This time I want to write about a problem that has been brought up in Social Media again and again: Many people out there refuse to pay money for music. That this is a serious problem, I have no doubt.
How much would you pay for music?
As a matter of fact this problem affects mushroom magazine as well, because music labels make less money selling music and therefore have budget for adverts – adverts which pay for the production of this magazine. So today I don’t want to deny this problem itself, but I want to have a critical look at the arguments.
Those pictures that circulate on Facebook & Co. claim that “it costs thousands” to record an album. As a matter of fact, there are some very successful producers out there who only use a more or less good laptop and headphones. That’s basically all you need to get started. Oh yes, and broadband internet. It enables you to download all those ridiculously expensive music programs, samples and plugins for free. Once you finished a track, you only have to invest a small amount of money to hire a mastering service that will add that certain loudness and pressure, so it is on one level with other productions. Actually you don’t really need thousands to get going – technically, you can start on a fairly small budget. Sure, that mastering service we just mentioned has some seriously expensive gear – but hey, I haven’t seen any mastering service lamenting about the unwillingness of people to pay for their service, probably because you can’t download a high-end tube compressor illegally from the internet.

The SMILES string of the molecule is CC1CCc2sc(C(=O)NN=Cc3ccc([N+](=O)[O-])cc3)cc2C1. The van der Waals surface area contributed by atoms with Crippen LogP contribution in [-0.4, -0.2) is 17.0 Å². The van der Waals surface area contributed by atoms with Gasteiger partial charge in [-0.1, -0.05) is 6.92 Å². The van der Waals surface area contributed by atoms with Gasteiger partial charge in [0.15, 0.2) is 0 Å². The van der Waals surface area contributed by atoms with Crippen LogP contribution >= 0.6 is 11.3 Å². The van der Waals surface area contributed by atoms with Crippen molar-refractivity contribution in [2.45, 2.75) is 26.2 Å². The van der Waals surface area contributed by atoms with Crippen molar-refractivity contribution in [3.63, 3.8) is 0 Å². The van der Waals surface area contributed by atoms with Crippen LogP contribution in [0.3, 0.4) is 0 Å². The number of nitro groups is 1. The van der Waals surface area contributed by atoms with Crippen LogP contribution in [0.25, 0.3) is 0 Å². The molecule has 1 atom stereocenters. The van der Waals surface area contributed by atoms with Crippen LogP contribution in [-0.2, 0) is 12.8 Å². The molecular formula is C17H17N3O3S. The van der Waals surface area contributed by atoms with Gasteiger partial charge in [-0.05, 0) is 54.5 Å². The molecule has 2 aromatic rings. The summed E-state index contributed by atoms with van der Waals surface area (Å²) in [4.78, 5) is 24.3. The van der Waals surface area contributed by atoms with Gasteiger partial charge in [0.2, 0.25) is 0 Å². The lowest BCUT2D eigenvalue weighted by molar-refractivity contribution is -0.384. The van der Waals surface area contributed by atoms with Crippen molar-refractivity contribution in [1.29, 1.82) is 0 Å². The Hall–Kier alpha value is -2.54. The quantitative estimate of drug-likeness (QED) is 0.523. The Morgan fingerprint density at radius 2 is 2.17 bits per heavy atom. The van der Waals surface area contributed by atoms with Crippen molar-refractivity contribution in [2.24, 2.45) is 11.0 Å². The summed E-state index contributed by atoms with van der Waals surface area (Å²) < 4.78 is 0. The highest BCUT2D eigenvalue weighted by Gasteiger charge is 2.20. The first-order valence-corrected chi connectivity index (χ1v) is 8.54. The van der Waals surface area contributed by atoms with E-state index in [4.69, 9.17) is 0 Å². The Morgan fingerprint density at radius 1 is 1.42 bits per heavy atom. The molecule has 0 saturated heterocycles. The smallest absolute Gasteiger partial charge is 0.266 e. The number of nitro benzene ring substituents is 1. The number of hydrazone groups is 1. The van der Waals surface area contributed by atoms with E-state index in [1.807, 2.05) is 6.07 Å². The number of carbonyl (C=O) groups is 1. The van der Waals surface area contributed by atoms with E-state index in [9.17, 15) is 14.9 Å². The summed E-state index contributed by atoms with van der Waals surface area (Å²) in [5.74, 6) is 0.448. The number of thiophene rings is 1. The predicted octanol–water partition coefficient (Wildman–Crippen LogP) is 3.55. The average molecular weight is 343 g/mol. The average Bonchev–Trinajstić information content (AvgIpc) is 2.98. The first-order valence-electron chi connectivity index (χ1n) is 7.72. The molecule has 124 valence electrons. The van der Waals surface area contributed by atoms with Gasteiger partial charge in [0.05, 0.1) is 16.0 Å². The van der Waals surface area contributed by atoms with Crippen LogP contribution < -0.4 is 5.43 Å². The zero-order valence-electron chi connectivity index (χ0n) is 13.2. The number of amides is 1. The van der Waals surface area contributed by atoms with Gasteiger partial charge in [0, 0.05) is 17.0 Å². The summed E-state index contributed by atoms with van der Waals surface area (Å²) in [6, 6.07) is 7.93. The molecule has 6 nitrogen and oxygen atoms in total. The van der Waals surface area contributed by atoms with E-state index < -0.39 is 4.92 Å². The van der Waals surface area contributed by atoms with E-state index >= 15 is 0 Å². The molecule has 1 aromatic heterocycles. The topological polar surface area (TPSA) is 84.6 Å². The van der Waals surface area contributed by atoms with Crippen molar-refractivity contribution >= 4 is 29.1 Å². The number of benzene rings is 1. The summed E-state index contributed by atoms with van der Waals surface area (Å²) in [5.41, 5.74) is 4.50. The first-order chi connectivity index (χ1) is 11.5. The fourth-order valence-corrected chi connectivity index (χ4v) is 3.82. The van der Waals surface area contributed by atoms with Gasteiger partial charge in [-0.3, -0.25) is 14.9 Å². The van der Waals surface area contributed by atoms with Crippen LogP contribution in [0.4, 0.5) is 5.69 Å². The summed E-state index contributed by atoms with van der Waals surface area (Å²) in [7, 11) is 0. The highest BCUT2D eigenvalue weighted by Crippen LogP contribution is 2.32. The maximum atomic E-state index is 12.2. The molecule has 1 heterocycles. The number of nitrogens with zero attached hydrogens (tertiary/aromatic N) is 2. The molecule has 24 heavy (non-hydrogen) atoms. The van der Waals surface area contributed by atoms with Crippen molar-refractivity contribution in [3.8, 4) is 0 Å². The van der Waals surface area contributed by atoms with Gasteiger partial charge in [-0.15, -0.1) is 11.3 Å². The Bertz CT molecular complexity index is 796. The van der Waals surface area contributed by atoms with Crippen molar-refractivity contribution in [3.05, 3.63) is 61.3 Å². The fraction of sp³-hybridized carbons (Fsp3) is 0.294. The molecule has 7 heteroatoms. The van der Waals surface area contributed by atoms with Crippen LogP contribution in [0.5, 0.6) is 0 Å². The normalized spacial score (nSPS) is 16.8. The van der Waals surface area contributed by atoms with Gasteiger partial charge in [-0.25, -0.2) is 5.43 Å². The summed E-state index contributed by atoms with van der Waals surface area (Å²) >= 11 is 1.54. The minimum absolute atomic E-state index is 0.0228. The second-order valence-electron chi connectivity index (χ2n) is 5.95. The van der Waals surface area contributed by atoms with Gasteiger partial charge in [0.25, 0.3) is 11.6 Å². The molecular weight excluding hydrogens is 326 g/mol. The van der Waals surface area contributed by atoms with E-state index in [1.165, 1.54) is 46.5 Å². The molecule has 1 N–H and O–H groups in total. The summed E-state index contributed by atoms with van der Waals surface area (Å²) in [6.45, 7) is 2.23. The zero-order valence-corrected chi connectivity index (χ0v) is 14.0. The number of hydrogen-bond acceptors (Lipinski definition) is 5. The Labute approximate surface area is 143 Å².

The next claim is that the music “can be used over and over again”. Hold on a minute – if that’s true, why are there different tracks in the charts here in mushroom with every new edition? Well, you don’t even have to be a DJ to understand that being new and up-to-date is as important as in any other market of the capitalist world. A really nice, solid dance floor tune can be played for a couple of weekends – then it’s rendered irrelevant, because there’s 100 new tracks that sound just the same, but that are new. Okay, some DJs play an oldschool tune or even an oldschool set every now and then. But let’s be honest: That’s an exception rather than the rule.
Last but not least those pictures claim that “it took years of practice to create” a piece music. Well, maybe that’s somehow true for the upper league of music producers, that consists mainly of immortal dinosaurs. In reality, there’s all too often only a couple of weeks between the first audio track in the sequencer and the creation of the Facebook page for this new music project. And just like that the expectations towards money grow all too often very, very quickly. After only one or two years many producers ask for an artist fee that equals the monthly income of a casual worker, after three years in the game the time has come to ask for business class flights, because of all the stress of touring and all that. And what about those expectations?
No matter if we talk about a dance track or a cup of coffee – it should be the most natural thing in the world that you have to pay something for it. The interesting questions are: Which price is appropriate? What’s too expensive – and what’s too cheap? Also: Exactly where is the money going, who earns how much?
More ROBERDO ASKS articles
Show me your wristband – and I tell you who you are! A look at the festival wristband clearly identifies your society class.
What’s the price for a music track? Which price is appropriate? What’s too expensive – and what’s too cheap? A critical look at the arguments.
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